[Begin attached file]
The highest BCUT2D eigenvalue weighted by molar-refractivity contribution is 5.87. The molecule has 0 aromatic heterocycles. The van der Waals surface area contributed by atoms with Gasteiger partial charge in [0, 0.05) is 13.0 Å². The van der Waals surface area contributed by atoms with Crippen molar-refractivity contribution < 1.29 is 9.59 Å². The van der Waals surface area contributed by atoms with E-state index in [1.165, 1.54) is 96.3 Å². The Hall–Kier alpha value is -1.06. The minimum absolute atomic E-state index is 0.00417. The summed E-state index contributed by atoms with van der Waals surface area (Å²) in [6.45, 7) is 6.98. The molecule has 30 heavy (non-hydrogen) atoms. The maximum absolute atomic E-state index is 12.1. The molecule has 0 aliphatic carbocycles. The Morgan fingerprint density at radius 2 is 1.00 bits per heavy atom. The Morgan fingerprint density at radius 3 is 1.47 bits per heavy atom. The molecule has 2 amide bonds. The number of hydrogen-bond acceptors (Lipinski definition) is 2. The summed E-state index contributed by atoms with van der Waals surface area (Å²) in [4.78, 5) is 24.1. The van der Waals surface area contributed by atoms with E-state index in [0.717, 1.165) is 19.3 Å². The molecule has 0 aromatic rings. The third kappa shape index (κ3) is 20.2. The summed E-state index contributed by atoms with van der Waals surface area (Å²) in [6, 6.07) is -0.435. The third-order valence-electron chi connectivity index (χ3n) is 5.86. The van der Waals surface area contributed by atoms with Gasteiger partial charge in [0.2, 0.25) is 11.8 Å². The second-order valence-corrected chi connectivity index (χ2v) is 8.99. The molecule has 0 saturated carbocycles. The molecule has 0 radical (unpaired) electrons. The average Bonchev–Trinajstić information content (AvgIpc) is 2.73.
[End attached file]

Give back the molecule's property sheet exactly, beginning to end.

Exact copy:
The highest BCUT2D eigenvalue weighted by molar-refractivity contribution is 5.87. The molecule has 0 aromatic heterocycles. The van der Waals surface area contributed by atoms with Gasteiger partial charge in [0, 0.05) is 13.0 Å². The van der Waals surface area contributed by atoms with Crippen molar-refractivity contribution < 1.29 is 9.59 Å². The van der Waals surface area contributed by atoms with E-state index in [1.165, 1.54) is 96.3 Å². The Hall–Kier alpha value is -1.06. The minimum absolute atomic E-state index is 0.00417. The summed E-state index contributed by atoms with van der Waals surface area (Å²) in [6.45, 7) is 6.98. The molecule has 30 heavy (non-hydrogen) atoms. The maximum absolute atomic E-state index is 12.1. The molecule has 0 aliphatic carbocycles. The Morgan fingerprint density at radius 2 is 1.00 bits per heavy atom. The Morgan fingerprint density at radius 3 is 1.47 bits per heavy atom. The molecule has 2 amide bonds. The number of hydrogen-bond acceptors (Lipinski definition) is 2. The summed E-state index contributed by atoms with van der Waals surface area (Å²) in [4.78, 5) is 24.1. The van der Waals surface area contributed by atoms with E-state index in [0.717, 1.165) is 19.3 Å². The molecule has 0 aromatic rings. The third kappa shape index (κ3) is 20.2. The summed E-state index contributed by atoms with van der Waals surface area (Å²) in [6, 6.07) is -0.435. The third-order valence-electron chi connectivity index (χ3n) is 5.86. The van der Waals surface area contributed by atoms with Gasteiger partial charge in [0.2, 0.25) is 11.8 Å². The second-order valence-corrected chi connectivity index (χ2v) is 8.99. The molecule has 0 saturated carbocycles. The molecule has 0 radical (unpaired) electrons. The average Bonchev–Trinajstić information content (AvgIpc) is 2.73.